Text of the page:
I remember when the yield curve inverted last time. It was an early herald of the financial crisis.
Credit markets are flashing an early warning about financial conditions and the economy, but even as stocks fall in response, strategists say it’s not yet time to bail on Wall Street’s bull market.
But they do say there could be a pullback in a frothy market, and investors should take heed as some of the traditional signs of stress have shown up, such as a selloff in high yield debt, which often parallels weakness in stocks.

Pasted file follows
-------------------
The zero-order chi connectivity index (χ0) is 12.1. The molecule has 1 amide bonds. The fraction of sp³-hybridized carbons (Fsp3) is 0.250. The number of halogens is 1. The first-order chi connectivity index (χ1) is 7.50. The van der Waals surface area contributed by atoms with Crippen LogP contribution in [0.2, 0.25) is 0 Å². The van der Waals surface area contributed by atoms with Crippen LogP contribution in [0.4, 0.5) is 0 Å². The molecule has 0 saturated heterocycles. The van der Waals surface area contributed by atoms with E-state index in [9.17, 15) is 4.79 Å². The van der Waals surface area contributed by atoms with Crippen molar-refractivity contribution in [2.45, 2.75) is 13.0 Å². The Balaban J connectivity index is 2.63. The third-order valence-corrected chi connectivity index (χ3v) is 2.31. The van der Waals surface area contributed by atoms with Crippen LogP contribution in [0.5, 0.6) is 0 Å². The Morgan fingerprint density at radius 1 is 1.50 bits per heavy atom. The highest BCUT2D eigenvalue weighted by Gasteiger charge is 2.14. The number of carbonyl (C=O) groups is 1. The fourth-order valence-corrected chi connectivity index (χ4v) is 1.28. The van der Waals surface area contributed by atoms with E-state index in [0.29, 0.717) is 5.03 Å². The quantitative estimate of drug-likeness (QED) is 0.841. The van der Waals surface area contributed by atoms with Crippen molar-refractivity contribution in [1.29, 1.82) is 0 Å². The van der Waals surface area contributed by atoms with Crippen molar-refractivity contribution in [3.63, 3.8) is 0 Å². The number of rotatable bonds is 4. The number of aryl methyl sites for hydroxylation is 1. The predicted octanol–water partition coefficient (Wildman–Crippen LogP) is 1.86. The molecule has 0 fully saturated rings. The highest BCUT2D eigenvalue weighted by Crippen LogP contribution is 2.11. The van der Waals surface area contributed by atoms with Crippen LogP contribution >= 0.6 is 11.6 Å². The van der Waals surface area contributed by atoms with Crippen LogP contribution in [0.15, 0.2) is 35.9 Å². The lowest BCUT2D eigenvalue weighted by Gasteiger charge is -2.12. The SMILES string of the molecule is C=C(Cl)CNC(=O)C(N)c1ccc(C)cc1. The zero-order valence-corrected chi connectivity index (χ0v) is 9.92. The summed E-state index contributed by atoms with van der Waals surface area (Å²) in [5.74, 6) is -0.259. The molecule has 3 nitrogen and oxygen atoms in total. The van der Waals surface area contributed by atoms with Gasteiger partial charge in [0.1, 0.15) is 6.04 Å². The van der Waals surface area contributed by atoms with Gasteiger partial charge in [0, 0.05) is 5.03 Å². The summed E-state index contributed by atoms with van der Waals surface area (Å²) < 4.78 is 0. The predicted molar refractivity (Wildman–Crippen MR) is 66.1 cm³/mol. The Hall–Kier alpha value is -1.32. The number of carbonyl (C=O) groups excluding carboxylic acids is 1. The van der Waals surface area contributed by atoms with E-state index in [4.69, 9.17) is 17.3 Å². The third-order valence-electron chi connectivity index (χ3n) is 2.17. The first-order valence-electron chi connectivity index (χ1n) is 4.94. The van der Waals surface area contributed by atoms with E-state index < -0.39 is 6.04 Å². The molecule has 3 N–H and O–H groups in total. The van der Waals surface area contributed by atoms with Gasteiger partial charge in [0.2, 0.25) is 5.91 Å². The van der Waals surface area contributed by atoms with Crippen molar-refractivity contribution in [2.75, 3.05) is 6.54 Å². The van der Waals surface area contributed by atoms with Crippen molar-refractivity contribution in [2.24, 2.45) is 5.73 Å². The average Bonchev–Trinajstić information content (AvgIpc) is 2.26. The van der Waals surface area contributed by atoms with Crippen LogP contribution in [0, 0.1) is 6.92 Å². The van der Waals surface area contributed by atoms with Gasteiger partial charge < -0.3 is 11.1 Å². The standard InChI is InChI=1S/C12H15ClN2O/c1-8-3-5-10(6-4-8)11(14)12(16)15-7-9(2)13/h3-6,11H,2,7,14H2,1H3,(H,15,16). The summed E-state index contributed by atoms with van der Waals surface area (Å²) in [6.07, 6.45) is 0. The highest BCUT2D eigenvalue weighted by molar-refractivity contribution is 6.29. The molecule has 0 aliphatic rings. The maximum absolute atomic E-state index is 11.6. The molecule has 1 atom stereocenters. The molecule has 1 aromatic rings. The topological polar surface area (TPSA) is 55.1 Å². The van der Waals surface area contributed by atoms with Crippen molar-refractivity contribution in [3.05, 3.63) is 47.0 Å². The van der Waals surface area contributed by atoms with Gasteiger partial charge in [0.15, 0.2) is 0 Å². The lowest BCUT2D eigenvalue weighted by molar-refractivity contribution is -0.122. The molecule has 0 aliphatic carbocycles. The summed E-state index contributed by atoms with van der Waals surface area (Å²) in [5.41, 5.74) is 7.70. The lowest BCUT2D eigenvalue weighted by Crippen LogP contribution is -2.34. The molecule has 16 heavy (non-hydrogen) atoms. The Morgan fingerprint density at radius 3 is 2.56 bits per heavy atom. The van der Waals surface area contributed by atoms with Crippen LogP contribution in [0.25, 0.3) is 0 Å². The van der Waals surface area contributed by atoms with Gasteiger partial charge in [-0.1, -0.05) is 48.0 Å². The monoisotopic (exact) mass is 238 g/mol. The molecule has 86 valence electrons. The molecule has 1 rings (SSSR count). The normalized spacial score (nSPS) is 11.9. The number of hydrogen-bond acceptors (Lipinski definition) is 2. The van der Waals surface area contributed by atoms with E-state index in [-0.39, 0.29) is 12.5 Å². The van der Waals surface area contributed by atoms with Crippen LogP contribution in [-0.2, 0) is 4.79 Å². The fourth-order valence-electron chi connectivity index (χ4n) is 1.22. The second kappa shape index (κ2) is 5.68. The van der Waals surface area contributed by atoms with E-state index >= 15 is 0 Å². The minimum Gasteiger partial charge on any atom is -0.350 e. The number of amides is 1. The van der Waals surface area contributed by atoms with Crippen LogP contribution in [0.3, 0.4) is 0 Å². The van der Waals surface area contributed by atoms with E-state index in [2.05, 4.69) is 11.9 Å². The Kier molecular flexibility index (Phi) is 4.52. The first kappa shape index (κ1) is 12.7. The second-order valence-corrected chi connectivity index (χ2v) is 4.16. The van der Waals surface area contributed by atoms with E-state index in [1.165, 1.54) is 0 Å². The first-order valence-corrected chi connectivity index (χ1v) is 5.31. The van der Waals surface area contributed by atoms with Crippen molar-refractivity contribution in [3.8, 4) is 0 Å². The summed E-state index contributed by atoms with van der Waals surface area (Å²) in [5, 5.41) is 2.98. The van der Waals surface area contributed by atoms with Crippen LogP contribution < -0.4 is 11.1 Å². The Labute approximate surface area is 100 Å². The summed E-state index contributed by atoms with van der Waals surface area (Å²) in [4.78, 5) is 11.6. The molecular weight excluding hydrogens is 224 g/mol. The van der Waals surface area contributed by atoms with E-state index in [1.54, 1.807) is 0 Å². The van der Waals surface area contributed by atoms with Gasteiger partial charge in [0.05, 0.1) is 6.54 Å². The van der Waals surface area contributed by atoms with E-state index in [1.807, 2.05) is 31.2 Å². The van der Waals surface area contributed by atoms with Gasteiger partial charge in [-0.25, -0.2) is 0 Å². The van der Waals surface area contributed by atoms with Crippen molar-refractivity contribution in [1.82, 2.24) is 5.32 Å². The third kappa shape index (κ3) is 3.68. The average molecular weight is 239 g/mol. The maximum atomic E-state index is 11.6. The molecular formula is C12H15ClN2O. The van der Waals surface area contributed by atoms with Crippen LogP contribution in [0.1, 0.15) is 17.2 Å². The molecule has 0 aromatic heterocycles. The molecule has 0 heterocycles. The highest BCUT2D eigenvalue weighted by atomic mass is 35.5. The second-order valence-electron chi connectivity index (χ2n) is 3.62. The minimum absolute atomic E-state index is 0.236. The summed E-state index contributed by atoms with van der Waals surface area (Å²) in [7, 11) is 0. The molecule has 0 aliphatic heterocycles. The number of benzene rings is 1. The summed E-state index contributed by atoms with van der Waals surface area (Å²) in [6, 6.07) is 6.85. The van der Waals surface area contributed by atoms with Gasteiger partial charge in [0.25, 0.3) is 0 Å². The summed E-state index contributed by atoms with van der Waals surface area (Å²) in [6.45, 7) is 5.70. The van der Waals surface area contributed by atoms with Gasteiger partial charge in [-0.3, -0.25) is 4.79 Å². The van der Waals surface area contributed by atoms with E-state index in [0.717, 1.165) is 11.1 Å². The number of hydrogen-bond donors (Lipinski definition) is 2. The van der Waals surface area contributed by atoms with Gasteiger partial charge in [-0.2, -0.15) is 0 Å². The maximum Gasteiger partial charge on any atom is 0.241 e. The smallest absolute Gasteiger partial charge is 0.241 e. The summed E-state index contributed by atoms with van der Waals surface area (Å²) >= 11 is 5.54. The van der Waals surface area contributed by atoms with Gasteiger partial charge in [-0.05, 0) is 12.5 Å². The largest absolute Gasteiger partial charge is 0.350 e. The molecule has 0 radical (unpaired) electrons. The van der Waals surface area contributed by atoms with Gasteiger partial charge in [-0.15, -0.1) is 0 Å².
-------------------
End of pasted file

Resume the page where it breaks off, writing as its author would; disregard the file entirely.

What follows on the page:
They also point to the flattening yield curve, a technical phenomenon when the yields of shorter-term Treasurys move closer to the yields of longer-dated notes. In this case the 2-year yield has moved higher, while the 10-year yield fell. On Tuesday the gap between the two narrowed to a 10-year low of just 63 basis points.That’s important because a flattening curve is sometimes viewed as a warning about pending economic weakness.